Positioning sulphonylureas in a modern treatment algorithm for patients with type 2 diabetes: Expert opinion from a European consensus panel

Agostino Consoli, Leszek Czupryniak, Rui Duarte, Gyorgy Jermendy, Alexandra Kautzky-Willer, Chantal Mathieu, Miguel Melo, Ofri Mosenzon, Frank Nobels, Nikolaos Papanas, Gabriela Roman, Oliver Schnell, Alexis Sotiropoulos, Coen D. A. Stehouwer, Cees J. Tack, Vincent Woo, Gian Paolo Fadini*, Itamar Raz

*Corresponding author for this work

Research output: Contribution to journal(Systematic) Review article peer-review


The large number of pharmacological agents available to treat type 2 diabetes (T2D) makes choosing the optimal drug for any given patient a complex task. Because newer agents offer several advantages, whether and when sulphonylureas (SUs) should still be used to treat T2D is controversial. Published treatment guidelines and recommendations should govern the general approach to diabetes management. However, expert opinions can aid in better understanding local practices and in formulating individual choices. The current consensus paper aims to provide additional guidance on the use of SUs in T2D. We summarize current local treatment guidelines in European countries, showing that SUs are still widely proposed as second-line treatment after metformin and are often ranked at the same level as newer glucose-lowering medications. Strong evidence now shows that sodium-glucose co-transporter-2 inhibitors (SGLT-2is) and glucagon-like peptide-1 receptor agonists (GLP-1RAs) are associated with low hypoglycaemia risk, promote weight loss, and exert a positive impact on vascular, cardiac and renal endpoints. Thus, using SUs in place of SGLT-2is and GLP-1RAs may deprive patients of key advantages and potentially important cardiorenal benefits. In subjects with ascertained cardiovascular disease or at very high cardiovascular risk, SGLT-2is and/or GLP-1RAs should be used as part of diabetes management, in the absence of contraindications. Routine utilization of SUs as second-line agents continues to be acceptable in resource-constrained settings.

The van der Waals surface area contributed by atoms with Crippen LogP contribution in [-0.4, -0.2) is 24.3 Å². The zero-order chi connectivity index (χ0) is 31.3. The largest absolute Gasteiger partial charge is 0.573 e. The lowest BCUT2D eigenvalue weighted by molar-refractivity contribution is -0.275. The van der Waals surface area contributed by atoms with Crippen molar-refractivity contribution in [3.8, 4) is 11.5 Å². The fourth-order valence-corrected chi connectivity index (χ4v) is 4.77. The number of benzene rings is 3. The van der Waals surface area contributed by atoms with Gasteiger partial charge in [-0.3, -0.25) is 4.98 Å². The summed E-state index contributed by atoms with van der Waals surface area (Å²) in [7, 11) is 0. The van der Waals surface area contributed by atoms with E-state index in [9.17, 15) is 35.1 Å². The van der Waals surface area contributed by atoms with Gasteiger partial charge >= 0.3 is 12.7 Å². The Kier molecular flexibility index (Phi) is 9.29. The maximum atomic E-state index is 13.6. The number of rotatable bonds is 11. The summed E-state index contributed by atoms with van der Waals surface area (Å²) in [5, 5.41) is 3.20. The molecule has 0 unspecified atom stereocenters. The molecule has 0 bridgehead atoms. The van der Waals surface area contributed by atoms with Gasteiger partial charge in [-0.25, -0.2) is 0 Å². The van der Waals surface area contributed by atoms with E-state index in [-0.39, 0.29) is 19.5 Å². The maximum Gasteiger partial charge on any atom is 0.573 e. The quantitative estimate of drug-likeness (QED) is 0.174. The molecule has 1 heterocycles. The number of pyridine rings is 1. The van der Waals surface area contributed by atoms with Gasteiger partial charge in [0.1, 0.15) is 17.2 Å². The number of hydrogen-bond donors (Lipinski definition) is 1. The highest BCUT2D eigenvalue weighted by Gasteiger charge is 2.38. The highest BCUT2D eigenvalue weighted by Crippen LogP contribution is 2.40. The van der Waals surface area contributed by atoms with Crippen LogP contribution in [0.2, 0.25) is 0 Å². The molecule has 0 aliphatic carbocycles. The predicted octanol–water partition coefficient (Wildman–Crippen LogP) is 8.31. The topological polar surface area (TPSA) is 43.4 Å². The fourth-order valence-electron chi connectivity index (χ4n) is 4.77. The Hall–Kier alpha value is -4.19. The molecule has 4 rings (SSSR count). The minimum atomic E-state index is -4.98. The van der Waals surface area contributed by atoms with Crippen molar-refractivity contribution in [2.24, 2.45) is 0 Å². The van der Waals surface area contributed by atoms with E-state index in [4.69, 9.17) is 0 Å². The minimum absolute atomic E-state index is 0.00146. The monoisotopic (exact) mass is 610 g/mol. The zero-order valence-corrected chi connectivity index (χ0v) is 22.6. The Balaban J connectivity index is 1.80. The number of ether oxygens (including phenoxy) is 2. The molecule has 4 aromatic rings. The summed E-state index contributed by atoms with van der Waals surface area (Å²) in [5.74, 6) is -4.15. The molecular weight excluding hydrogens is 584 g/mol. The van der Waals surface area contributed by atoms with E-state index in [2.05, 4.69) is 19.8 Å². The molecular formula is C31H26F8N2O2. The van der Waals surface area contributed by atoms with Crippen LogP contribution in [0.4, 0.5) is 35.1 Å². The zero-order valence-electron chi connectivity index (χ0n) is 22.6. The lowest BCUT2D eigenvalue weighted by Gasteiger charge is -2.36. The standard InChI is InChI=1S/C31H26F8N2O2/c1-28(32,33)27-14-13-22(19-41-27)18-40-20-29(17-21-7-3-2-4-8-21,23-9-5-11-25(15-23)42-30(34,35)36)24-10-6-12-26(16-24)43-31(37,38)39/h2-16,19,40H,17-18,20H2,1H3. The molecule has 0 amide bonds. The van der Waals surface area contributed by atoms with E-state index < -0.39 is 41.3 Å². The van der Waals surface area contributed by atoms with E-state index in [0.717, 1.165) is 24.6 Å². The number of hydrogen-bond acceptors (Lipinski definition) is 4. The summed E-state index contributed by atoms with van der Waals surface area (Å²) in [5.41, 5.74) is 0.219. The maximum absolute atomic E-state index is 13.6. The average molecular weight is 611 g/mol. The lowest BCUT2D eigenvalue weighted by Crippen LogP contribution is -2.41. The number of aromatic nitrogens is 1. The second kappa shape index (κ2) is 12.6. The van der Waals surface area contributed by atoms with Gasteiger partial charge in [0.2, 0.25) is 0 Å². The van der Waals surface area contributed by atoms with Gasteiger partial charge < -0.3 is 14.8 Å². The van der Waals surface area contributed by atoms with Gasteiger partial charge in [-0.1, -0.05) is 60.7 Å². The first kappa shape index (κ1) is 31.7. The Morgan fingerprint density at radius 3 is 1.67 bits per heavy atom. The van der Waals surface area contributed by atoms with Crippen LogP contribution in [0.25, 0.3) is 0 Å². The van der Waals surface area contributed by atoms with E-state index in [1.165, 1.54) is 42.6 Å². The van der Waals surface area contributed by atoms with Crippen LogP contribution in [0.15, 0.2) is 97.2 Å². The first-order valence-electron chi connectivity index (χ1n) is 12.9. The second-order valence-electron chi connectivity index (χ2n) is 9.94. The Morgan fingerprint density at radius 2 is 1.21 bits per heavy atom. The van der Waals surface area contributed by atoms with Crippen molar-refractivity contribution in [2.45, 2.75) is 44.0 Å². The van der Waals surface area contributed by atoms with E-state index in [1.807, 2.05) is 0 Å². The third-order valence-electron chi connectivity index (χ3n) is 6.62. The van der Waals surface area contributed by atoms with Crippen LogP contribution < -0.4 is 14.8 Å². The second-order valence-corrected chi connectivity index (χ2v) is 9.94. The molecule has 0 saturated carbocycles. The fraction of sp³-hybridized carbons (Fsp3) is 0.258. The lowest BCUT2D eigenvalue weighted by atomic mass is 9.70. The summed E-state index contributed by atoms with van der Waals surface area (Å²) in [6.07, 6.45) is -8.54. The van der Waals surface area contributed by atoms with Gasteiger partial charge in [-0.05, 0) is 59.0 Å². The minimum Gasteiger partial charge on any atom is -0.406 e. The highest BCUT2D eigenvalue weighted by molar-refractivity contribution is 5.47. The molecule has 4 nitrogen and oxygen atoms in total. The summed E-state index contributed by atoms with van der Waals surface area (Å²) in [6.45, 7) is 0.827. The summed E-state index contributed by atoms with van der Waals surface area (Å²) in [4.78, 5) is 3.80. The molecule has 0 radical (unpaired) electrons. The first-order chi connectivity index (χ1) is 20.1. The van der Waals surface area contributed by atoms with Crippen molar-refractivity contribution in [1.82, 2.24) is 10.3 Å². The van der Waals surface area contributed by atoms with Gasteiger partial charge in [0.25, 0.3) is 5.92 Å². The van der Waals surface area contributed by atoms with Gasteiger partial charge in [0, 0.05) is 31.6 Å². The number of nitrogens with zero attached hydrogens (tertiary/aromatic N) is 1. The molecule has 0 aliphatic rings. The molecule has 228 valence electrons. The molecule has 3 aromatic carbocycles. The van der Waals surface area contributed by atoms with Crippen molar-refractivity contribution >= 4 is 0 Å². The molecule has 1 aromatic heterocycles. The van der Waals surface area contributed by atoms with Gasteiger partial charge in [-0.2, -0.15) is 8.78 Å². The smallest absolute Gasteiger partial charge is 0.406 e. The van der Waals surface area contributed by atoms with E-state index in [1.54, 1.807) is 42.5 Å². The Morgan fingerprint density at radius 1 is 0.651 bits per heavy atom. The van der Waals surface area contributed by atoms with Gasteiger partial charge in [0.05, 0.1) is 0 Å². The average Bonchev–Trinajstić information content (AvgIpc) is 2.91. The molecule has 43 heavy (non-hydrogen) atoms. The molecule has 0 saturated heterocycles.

Original languageEnglish
Pages (from-to)1705-1713
Number of pages9
JournalDiabetes Obesity & Metabolism
Issue number10
Publication statusPublished - Oct 2020


  • antidiabetic drug
  • sulphonylureas
  • RISK


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